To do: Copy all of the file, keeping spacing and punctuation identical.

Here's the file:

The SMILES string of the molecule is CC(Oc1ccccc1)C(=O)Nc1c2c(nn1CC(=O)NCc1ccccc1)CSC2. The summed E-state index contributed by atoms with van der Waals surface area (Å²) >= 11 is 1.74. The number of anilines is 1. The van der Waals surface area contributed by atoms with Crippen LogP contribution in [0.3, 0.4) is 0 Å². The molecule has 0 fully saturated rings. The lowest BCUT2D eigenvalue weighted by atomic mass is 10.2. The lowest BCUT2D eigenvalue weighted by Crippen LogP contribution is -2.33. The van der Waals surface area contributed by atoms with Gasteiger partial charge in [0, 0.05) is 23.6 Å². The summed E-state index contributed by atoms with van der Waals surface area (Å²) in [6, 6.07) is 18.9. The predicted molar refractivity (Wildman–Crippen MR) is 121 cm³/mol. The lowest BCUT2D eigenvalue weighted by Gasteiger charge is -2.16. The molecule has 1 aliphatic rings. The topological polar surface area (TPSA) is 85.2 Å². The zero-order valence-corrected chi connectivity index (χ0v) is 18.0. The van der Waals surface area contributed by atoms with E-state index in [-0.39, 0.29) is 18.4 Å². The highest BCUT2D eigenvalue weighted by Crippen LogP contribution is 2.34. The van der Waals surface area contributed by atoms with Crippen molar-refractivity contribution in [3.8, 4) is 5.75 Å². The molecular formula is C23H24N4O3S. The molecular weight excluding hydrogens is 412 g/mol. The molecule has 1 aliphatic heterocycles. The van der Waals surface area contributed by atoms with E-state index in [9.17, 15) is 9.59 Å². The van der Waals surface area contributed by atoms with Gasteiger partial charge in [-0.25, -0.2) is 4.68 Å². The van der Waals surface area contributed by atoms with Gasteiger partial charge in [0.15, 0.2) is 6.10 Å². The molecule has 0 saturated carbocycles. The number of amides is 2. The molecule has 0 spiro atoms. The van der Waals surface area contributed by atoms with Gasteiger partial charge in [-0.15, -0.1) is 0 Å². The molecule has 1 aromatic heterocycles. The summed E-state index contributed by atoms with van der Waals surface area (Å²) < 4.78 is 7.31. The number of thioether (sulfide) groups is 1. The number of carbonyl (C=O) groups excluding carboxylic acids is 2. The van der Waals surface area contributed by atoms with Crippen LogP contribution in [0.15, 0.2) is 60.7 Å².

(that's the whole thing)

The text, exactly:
The SMILES string of the molecule is CC(Oc1ccccc1)C(=O)Nc1c2c(nn1CC(=O)NCc1ccccc1)CSC2. The summed E-state index contributed by atoms with van der Waals surface area (Å²) >= 11 is 1.74. The number of anilines is 1. The van der Waals surface area contributed by atoms with Crippen LogP contribution in [0.3, 0.4) is 0 Å². The molecule has 0 fully saturated rings. The lowest BCUT2D eigenvalue weighted by atomic mass is 10.2. The lowest BCUT2D eigenvalue weighted by Crippen LogP contribution is -2.33. The van der Waals surface area contributed by atoms with Gasteiger partial charge in [0, 0.05) is 23.6 Å². The summed E-state index contributed by atoms with van der Waals surface area (Å²) in [6, 6.07) is 18.9. The predicted molar refractivity (Wildman–Crippen MR) is 121 cm³/mol. The lowest BCUT2D eigenvalue weighted by Gasteiger charge is -2.16. The molecule has 1 aliphatic rings. The topological polar surface area (TPSA) is 85.2 Å². The zero-order valence-corrected chi connectivity index (χ0v) is 18.0. The van der Waals surface area contributed by atoms with E-state index in [-0.39, 0.29) is 18.4 Å². The highest BCUT2D eigenvalue weighted by Crippen LogP contribution is 2.34. The van der Waals surface area contributed by atoms with Crippen molar-refractivity contribution in [3.8, 4) is 5.75 Å². The molecular formula is C23H24N4O3S. The molecular weight excluding hydrogens is 412 g/mol. The molecule has 1 aliphatic heterocycles. The van der Waals surface area contributed by atoms with E-state index in [9.17, 15) is 9.59 Å². The van der Waals surface area contributed by atoms with Gasteiger partial charge in [-0.25, -0.2) is 4.68 Å². The van der Waals surface area contributed by atoms with Gasteiger partial charge in [0.15, 0.2) is 6.10 Å². The molecule has 0 saturated carbocycles. The number of amides is 2. The molecule has 0 spiro atoms. The van der Waals surface area contributed by atoms with Gasteiger partial charge in [-0.15, -0.1) is 0 Å². The molecule has 1 aromatic heterocycles. The summed E-state index contributed by atoms with van der Waals surface area (Å²) < 4.78 is 7.31. The number of thioether (sulfide) groups is 1. The number of carbonyl (C=O) groups excluding carboxylic acids is 2. The van der Waals surface area contributed by atoms with Crippen LogP contribution in [0.15, 0.2) is 60.7 Å².